Office of the Secretary of Transportation (OST), Department of Transportation.
Request for information (RFI).
The U.S. Department of Transportation (DOT) Office of the Secretary of Transportation (OST) is seeking feedback on a proposed inclusive design challenge (Challenge) via this Request for Information (RFI). The Challenge is intended to incentivize creation of innovative, inclusive design solutions to enable access to automated vehicles (AV), also known as Highly automated Vehicles (HAV), for persons with disabilities. The Challenge seeks to emphasize the opportunities and challenges introduced by AVs which human occupants are not expected to drive, nor supervise the driving functions of the automated system, or perform any other element of the dynamic driving task as long as the vehicle remains within its operational design domain.
The Challenge will solicit solutions addressing obstacles faced by persons with physical, sensory, and/or cognitive disabilities. The goal of the Challenge is to inspire inclusive designs as AVs are developed, which may also increase access to conventional vehicles today. Solutions proposed should aim to decrease the need to modify Level 4 and 5 AVs post-production, or to reduce the cost of retrofitting AVs for use by persons with disabilities, including wheelchair users.
Responses to the RFI must be received by January 31, 2020, no later than 5:00 p.m. (ET).
Written comments may be submitted using any one of the following methods:
Electronic mail: Email comments to firstname.lastname@example.org. Responses must be provided as attachments to an email. It is recommended that attachments with file sizes exceeding 25MB be compressed (i.e., zipped) to ensure message delivery. Responses must be provided as a Microsoft Word (.docx) attachment to the email, and be no more than 5 pages in length, with 12-point font and 1-inch margins.
Internet: To submit comments electronically, go to the Federal regulations website at http://www.regulations.gov. Follow the online instructions for submitting comments.
Respondents may answer as many or as few questions as they wish.
DOT will not respond to individual submissions or publish publicly a compendium of responses. A response to this RFI will not be viewed as a binding commitment to develop or pursue the project or ideas discussed.
Respondents are requested to provide the following information at the beginning of their response to this RFI:
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- Company/institution name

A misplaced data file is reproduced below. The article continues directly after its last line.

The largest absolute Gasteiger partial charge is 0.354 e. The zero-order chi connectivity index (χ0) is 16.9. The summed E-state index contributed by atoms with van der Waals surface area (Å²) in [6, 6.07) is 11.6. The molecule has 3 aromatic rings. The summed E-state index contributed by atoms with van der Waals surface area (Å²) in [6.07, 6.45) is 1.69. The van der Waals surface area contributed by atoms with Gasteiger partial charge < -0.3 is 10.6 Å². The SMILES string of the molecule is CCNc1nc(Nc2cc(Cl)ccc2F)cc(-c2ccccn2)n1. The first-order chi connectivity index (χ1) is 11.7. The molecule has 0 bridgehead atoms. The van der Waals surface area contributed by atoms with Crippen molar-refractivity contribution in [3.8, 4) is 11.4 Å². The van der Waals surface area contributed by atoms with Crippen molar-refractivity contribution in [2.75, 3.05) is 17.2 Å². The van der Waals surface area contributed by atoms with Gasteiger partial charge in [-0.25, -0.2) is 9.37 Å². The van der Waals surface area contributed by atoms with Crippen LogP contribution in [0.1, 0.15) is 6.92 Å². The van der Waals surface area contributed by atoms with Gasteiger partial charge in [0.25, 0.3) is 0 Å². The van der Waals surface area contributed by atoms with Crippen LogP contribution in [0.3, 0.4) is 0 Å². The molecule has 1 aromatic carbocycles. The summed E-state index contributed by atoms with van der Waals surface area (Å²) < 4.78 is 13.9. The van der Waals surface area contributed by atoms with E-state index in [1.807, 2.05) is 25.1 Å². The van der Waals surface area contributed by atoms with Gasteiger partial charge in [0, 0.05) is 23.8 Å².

- Company/institution contact
- Contact's address, phone number, and email address
FOR FURTHER INFORMATION CONTACT:
The monitored inbox at email@example.com. You may also contact David Carter, Office of the Under Secretary, OST (202-366-4813). You may send email to Mr. Carter at firstname.lastname@example.org.
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The purpose of this RFI is to solicit feedback from academia, research laboratories, industry, government agencies, and other stakeholders on the scope and ideal outcomes of the Challenge. DOT is interested specifically in information on how best to structure a multi‐phase prize competition to attract novel systems that use design solutions to enhance accessibility in AVs.
DOT is eager to realize the potential mobility benefits that AVs could bring to persons with disabilities. However, DOT also recognizes that this is not an easy problem to solve and there is no single solution. The wide diversity of disabilities and resulting needs for inclusive vehicle designs increase the complexity of the engineering challenge. While some mobility services (e.g., transit vehicles and service, and other for-hire vehicles, such as taxis) currently incorporate some accessibility features, few such features have been universally included in passenger vehicles. Existing solutions, particularly to enable access to and use of vehicles by wheelchair users, typically are added through aftermarket modifications, which can be expensive and cumbersome for persons with disabilities, rather than integrated as original equipment.
Automated vehicles introduce new design opportunities, particularly to enable independent use by persons with physical, sensory, and/or cognitive disabilities. By using the challenge format, DOT seeks to draw attention to the topic of passenger vehicle accessibility; encourage new cross-disciplinary collaborations; incentivize the development of new approaches and technologies to help people move independently; and tap into the creativity and knowledge of the disability community, researchers, advocates, manufacturers, and entrepreneurs.
DOT aims to attract ideas from around the nation to identify new solutions for common access issues. The Challenge is expected to be open to individuals and teams (Designers) from the academic, research, and business communities, including but not limited to universities, research institutions, technology companies, and entrepreneurs. As with other government competitions, the Challenge aims to create a vibrant community of thinkers and doers who drive revolutionary innovation. As such, DOT encourages teams to organize themselves in a manner that best allows them to meet the Challenge. DOT expects teams to describe how they have engaged with stakeholders to understand the needs and constraints of both industry and travelers with disabilities when explaining the feasibility and impact of their design. DOT also encourages teams to identify representatives from both industry and the disability advocacy community to serve as advisors and to help inform the Start Printed Page 784direction of their ideas based on their knowledge and expertise.
Through the Challenge, DOT seeks innovative ideas and design solutions to enable persons with disabilities to use AVs independently and ultimately to create a more accessible transportation future for all. Designers will compete for cash prizes by developing innovative design solutions to increase access to, and reduce the cost of building and/or modifying AVs for use by, persons with physical, sensory, and/or cognitive disabilities. Successful solutions will demonstrate consideration of production feasibility.